In 1769 the Centurion was broken up at Chatham.

 

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AVIATION PRINTS

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 Routine, though essential, maintenance is carried out on a 501 Sqn Hurricane at the height of the Battle of Britain during the Summer of 1940.   Hurricane P3059 <i>SD-N</i> in the background is the aircraft of Group Captain Byron Duckenfield.

Ground Force by Ivan Berryman. (C)
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 An ignominious end for an Albatros C.III demands an act of compassion by a British medical team who are first on the scene of a crash in the early years of World War 1.

Not All Landings Are Good Landings by Ivan Berryman. (P)
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 B-17G 42-37755 NV-A 325th Bomb Squadron, 92nd Bomb Group from Poddington crash landing in Switzerland on 25th February 1944 after sustaining damage over enemy territory after a raid on Augsburg and Stuttgart.

Safe Pastures by Mark Postlethwaite. (Y)
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 Shows the action on 26th May 1941 by Swordfish from HMS Ark Royal on the German battleship Bismarck. Fresh from her triumphant encounter with HMS Hood, Bismarck was struck by Swordfishs torpedo which jammed her rudder and was finished off by the home fleet on 27th May 1941.
Sink the Bismarck by Geoff Lea. (Y)
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 Under the watchful eye of his more experienced tutor a trainee pilot gets his first taste of the Spitfire Mk.IIa, airborne from Tangmere early in 1941.  the nearest aircraft is P7856 (YT-C) which enjoyed a long career, surviving until 1945.

The Fledgling by Ivan Berryman. (B)
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 During the years of the German occupation of Holland in World War II, more than 20,000 Dutch civilians perished through starvation and lack of basic provisions. Operation Manna was set in motion on Sunday, 29th April 1945 when Lancasters of the Royal Air Force began the first of 2,835 sorties, dropping 6,672 tons of food, to relieve the crisis in the Netherlands.  These humanitarian missions continued until 8th May, saving many thousands of civilians from certain death by starvation and malnutrition.  Here, Lancaster 4K765, LS-Z of 15 Sqn piloted by Flying Officer Jack Darlow, releases its precious cargo over a sports field north of The Hague.  Also in the crew was Alistair Lamb the Rear Gunner.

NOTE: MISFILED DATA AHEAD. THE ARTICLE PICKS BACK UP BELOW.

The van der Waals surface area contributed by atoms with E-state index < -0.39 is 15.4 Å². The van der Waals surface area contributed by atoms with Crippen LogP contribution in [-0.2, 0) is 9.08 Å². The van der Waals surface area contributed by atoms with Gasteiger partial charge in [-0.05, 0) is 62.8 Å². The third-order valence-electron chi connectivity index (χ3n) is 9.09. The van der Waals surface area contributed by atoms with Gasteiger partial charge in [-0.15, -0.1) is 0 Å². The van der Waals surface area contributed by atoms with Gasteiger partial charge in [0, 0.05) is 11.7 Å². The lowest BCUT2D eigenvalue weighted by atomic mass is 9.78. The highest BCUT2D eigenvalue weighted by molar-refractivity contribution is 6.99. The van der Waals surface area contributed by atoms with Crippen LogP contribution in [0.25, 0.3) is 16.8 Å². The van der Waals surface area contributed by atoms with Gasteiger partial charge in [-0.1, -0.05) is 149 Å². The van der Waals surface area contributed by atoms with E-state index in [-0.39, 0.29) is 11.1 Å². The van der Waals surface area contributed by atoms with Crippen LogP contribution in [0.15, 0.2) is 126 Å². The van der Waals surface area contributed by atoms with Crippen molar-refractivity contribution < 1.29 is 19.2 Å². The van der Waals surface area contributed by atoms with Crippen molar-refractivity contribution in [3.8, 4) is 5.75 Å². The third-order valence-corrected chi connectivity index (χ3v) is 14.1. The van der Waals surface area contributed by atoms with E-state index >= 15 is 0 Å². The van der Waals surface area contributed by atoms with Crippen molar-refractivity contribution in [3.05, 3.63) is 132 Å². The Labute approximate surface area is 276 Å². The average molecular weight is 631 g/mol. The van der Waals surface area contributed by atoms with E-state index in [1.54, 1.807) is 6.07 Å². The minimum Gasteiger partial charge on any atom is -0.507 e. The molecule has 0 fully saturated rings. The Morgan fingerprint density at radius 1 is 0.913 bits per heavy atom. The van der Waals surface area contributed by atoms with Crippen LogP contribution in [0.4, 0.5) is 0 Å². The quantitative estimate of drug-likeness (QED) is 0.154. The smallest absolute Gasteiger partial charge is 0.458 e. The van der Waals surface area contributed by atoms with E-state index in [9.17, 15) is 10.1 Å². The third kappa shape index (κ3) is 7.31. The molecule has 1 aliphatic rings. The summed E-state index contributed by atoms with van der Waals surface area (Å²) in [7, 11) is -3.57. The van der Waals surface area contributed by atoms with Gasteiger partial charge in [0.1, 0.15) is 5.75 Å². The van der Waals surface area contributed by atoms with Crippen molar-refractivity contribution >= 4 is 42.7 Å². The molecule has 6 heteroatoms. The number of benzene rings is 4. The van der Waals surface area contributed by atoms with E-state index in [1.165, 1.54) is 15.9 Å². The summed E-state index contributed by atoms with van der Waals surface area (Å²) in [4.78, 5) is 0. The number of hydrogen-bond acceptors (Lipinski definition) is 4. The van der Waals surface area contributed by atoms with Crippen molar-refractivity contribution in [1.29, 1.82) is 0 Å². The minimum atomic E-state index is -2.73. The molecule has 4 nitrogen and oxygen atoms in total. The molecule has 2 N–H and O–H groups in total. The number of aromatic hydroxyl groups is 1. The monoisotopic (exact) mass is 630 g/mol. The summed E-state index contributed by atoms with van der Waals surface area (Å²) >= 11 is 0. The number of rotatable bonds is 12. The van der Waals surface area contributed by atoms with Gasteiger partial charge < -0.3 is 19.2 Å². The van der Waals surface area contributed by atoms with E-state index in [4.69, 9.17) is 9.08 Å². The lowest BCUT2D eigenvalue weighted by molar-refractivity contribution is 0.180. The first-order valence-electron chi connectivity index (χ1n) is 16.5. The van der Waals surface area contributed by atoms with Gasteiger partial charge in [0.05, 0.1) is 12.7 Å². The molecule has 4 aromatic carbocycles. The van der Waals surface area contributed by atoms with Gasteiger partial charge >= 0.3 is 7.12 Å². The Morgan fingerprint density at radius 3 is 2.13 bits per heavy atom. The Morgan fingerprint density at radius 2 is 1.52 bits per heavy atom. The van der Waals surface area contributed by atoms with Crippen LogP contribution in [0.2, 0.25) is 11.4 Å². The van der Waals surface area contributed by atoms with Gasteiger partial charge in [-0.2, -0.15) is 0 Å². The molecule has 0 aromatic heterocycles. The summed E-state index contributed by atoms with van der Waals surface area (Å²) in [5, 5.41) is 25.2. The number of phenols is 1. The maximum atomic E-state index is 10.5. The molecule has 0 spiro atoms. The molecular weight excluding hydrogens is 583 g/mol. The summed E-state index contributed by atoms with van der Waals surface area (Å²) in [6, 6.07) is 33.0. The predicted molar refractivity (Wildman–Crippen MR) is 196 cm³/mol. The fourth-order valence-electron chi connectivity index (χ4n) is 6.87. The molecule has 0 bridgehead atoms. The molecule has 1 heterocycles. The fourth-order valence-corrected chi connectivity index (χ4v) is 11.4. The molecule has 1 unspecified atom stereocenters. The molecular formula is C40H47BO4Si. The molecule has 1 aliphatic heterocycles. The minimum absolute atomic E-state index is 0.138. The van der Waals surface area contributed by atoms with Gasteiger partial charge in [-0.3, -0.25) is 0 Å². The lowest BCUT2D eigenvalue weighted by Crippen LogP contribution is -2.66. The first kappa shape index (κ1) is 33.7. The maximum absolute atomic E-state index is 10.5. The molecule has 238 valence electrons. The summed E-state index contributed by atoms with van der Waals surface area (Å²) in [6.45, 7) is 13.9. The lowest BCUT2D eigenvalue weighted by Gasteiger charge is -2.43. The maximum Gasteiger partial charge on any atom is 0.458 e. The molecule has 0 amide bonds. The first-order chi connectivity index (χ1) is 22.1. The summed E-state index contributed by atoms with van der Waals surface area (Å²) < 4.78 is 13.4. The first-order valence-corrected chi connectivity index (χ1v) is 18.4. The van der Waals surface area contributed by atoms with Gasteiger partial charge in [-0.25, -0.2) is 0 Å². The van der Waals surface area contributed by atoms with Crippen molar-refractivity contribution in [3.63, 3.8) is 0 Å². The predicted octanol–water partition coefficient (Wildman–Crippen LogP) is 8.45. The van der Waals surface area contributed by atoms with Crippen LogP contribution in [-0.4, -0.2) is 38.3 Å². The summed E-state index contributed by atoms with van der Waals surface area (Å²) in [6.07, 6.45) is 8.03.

Operation Manna by Ivan Berryman.
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 A pair of De Havilland Mosquito NF. MkII night fighters of 23 Squadron, based at Bradwell Bay, Essex in 1942.

Night Raiders by Ivan Berryman. (Y)
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 Flight Lieutenant Ian <i>Widge</i> Gleed is depicted in his personal Hurricane 1 P2798 (LK-A) of 87 Sqn shooting down a Messerschmitt Bf.110 on 15th August 1940.  Just visible beneath the cockpit of the Hurricane is his mascot, Figaro, shown kicking a swastika.  His aircraft was also easily identifiable by the red flash on its nose, a feature that was retained even when P2798 was painted all black for its night fighter role. Gleed scored many victories before being shot down and killed whilst flying a Spitfire Vc in the Western Desert in April 1943.

Tribute to Flt Lt Ian R Gleed by Ivan Berryman. (P)
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NAVAL PRINTS

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HMS Ark Royal  part of Force H along with the Battleship HMS Renown and Cruiser HMS Sheffield departs Gibraltar to take part in the search for the Bismarck in the Atlantic. During the hunt HMS Ark Royal, Swordfish mistakenly attack the Royal Navy cruiser HMS Sheffiled. Fortunately, the torpedoes were not primed properly and crusier recieived no major damage. Spotter planes from HMS Ark Royal eventually found the Bismarck. and a attack commenced, crippling the Bismarcks rudder. The damage sustained lead to the rest of the Royal Navy surface fleet catching up with the Bismarck and sinking her. HMS ark Royal returns to the mediteranean. later on 13 November 1941: While on her return to Gibraltar in company with the HMS Malaya,  HMS Argus,  and HMS Hermione supported by Seven destroyers,  HMSArk Royal is attacked by the U-81  under the command of Kapitänleutnant Guggenberger  in the Mediterranean., and at 1541, a torpedo strikes the starboard side and the ship immediately takes a 10º list. within 20 minutes this list has increased to 18 degrees and Captain Maund orders all only essential crew to remain aboard  with the rest of the crew to abandon ship. Destroyer HMS  Legion under the command of Commander R. S. Jessel comes alongside and takes most of her crew on board, leaving 250 crew and t Captain Maund to try and save the ship but they have to also abndon ship,  and just 14 hours after the torpedo strike HMS Ark Royal  rolls over and sinks.  from the entire crew their was only only one fatality,Able Seaman E. Mitchell was killed.